OTHER moms made it work, and I was failing. OTHER moms had 4 kids and here I was not able to handle 2! And OTHER moms didn’t let their house get this messy. They didn’t feel so tired all the time. They actually could fall asleep at 2am instead of lie awake in bed unable to think about anything but how much they were failing.

I had written letters from the time my daughter was about 2 months old to just over 2 years, and to look back they are heartbreaking. In those letters I was basically telling my husband that I would stick around long enough for my baby to finish breastfeeding at 2 years old, but then I wanted to die. I didn’t want to do this anymore. I imagined running away, taking a bunch of pills, or worse.

That night though, I used all my willpower not to go into the bathroom because I didn’t want to tempt myself with the pills or the razor. I had Ativan for my anxiety, but I didn’t take it often because it makes me sleepy, and that night I considered taking all of them.

The music from next door added to my frustration as I thought about how my husband got to go out and do whatever he wanted while I was stuck at home with the kids and how I didn’t really WANT to go out and be with people, but I DID want to be left ALONE for once! I wanted to be free.

I also really needed to smash something.

I am thankful that even in my moment of desperation I was able to calculate certain risks and I made sure that what I was going to throw would definitely smash to pieces and it wouldn’t be missed. I probably should have thought of the clean up afterward, but in that moment I wasn’t thinking that far ahead.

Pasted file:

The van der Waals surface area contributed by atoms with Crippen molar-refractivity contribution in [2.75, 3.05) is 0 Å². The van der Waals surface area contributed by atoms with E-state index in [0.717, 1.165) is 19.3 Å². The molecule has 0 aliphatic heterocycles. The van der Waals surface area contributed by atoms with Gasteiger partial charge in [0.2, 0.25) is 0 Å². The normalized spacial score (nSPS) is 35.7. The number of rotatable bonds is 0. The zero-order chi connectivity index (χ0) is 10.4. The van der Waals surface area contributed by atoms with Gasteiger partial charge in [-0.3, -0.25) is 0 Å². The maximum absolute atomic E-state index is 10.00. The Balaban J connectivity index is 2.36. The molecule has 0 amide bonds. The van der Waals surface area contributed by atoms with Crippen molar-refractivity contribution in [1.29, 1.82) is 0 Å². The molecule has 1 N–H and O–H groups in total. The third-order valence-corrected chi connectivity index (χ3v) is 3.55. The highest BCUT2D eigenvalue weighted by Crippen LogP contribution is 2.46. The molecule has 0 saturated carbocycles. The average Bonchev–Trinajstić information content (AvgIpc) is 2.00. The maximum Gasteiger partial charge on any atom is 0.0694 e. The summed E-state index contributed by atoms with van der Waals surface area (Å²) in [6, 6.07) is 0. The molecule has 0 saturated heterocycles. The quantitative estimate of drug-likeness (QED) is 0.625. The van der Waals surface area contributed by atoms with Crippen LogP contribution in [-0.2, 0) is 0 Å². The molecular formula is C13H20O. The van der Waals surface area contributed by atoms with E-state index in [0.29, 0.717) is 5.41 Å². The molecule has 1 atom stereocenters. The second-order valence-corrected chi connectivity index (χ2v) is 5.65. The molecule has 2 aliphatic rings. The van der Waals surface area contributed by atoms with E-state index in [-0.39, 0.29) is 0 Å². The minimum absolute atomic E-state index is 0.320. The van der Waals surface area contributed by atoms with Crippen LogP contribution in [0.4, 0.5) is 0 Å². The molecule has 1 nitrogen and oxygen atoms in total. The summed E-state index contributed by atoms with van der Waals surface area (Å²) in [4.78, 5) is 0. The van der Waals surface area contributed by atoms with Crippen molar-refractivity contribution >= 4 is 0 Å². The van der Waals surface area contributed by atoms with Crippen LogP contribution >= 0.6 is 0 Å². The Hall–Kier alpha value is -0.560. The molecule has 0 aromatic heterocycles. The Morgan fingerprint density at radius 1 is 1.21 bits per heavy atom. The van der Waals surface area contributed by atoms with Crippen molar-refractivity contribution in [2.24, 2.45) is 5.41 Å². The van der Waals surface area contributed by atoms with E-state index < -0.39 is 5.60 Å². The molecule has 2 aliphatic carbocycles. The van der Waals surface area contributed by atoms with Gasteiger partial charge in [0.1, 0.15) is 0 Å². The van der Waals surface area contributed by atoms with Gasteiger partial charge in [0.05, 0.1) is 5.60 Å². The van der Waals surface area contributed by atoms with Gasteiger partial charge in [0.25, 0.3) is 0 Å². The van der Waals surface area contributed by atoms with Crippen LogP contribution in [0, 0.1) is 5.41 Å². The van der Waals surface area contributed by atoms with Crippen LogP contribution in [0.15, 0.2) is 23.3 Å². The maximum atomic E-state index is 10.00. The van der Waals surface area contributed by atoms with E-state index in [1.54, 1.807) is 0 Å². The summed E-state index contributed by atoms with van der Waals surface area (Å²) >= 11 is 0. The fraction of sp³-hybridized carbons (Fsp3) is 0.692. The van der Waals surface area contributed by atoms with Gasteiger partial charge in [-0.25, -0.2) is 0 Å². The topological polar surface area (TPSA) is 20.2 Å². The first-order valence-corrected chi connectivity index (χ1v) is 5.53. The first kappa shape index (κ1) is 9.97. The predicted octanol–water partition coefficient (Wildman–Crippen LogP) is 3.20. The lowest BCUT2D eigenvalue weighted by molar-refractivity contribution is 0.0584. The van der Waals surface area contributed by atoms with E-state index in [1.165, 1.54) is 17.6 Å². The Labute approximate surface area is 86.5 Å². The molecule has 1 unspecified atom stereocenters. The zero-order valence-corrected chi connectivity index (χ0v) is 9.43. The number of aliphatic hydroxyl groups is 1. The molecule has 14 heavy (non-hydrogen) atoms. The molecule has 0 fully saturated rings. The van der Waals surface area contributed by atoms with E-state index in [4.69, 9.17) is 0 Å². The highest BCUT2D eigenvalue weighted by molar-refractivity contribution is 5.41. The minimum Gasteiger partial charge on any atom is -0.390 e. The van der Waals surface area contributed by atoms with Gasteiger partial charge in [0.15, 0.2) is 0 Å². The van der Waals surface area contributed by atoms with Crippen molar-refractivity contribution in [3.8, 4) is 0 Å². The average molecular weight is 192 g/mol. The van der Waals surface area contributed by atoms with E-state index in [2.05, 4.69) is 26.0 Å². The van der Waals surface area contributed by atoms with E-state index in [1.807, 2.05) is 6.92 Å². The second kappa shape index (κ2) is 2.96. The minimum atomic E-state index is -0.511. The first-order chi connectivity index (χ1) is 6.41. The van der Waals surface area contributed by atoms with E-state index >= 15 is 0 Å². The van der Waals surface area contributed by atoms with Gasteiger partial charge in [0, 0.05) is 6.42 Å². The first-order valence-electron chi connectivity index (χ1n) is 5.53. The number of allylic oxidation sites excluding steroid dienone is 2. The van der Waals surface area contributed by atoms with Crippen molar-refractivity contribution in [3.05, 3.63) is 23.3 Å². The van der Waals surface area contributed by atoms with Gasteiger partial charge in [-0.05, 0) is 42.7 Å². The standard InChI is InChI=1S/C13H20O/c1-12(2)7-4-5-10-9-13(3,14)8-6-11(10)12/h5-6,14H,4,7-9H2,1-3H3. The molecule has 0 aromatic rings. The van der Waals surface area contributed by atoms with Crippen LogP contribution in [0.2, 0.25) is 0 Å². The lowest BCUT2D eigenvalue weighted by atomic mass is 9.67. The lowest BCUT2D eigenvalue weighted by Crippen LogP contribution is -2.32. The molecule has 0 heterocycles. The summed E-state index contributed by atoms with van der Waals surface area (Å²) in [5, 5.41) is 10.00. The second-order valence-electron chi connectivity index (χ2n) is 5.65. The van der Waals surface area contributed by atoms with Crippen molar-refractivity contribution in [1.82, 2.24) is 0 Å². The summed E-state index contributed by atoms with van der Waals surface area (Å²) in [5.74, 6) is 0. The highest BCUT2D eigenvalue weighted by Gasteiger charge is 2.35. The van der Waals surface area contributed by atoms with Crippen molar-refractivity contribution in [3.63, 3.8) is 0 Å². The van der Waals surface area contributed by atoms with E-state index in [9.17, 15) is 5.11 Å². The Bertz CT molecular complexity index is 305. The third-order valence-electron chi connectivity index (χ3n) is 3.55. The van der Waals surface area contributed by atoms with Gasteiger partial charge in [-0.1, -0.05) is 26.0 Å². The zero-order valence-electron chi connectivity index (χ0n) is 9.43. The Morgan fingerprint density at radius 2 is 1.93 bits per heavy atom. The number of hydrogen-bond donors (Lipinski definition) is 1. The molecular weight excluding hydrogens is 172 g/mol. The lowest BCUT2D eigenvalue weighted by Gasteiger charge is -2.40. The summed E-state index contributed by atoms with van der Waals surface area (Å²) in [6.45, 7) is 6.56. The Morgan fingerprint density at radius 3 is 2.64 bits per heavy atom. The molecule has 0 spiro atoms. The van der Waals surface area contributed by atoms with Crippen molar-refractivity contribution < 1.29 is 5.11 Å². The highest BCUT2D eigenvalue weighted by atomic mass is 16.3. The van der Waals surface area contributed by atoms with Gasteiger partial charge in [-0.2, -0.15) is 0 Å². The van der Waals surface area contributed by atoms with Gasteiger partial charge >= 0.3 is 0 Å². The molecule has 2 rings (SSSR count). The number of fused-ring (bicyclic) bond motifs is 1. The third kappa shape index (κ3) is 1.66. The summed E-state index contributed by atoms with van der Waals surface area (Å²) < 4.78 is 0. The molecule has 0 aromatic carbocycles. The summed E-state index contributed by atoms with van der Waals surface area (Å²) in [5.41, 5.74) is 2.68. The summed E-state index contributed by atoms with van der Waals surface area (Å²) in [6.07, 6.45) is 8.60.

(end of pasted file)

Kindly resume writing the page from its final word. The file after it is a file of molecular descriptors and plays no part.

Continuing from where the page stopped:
I found a bunch of mason jars full of peaches that had unfortunately not been canned properly and needed to be cleaned out. I had been avoiding this task for months because I just didn’t feel up to it. There was already so much in my day and it was an effort just to remember to make dinner every day.

I picked up those jars (there were six of them) and I took them to my front door. Then I threw them as hard as I could. The first one bounced off the fence. The next one smashed. Then another and another until my hands were empty and I had nothing left to throw.

The next day my husband told me I needed help, and I called the nurse’s hotline asking how I could tell if I was having a nervous breakdown. I was advised to go to the hospital. I spent 3 hours crying hysterically because I was just so overwhelmed and had likely bottled up 3 years of stress.

I wish that I could say that they helped me, but the reality is that I had waited far too long to seek help and the wait list was long. I didn’t get a call to set up counselling for another 6 months. I wish I had reached out for help sooner when I first felt like I wasn’t coping well.

My advice to the ambitious moms who like to just figure things out for themselves is this: do NOT try to be Super Mom. If you’re not coping well, if you’re always tired, feel like you’re always failing at something, or if you wonder if your kids would be better off without you, then tell someone you trust. Reach out and get that help so you can get on that list sooner rather than later, and so you won’t be 3 years out of postpartum still having those thoughts and feeling like you can’t do anything right.

And if you feel the need to smash a bunch of mason jars, then make sure they’re not full of rancid peaches.

This story was bravely shared by someone I will keep anonymous. Her text wasn’t modified. I ask that we respect and abstain from judgement.

If you would like more resources on Perinatal Mental Health, I suggest reading Impossible Parenting by Olivia Scobie. This book is available in my landing library, you can email me in order to see if it is available. With that being said, I will always strongly encourage people to contact their Health Care Provider and seek therapeutic treatments from a professional if they think they have postpartum depression or other signs of PPMD.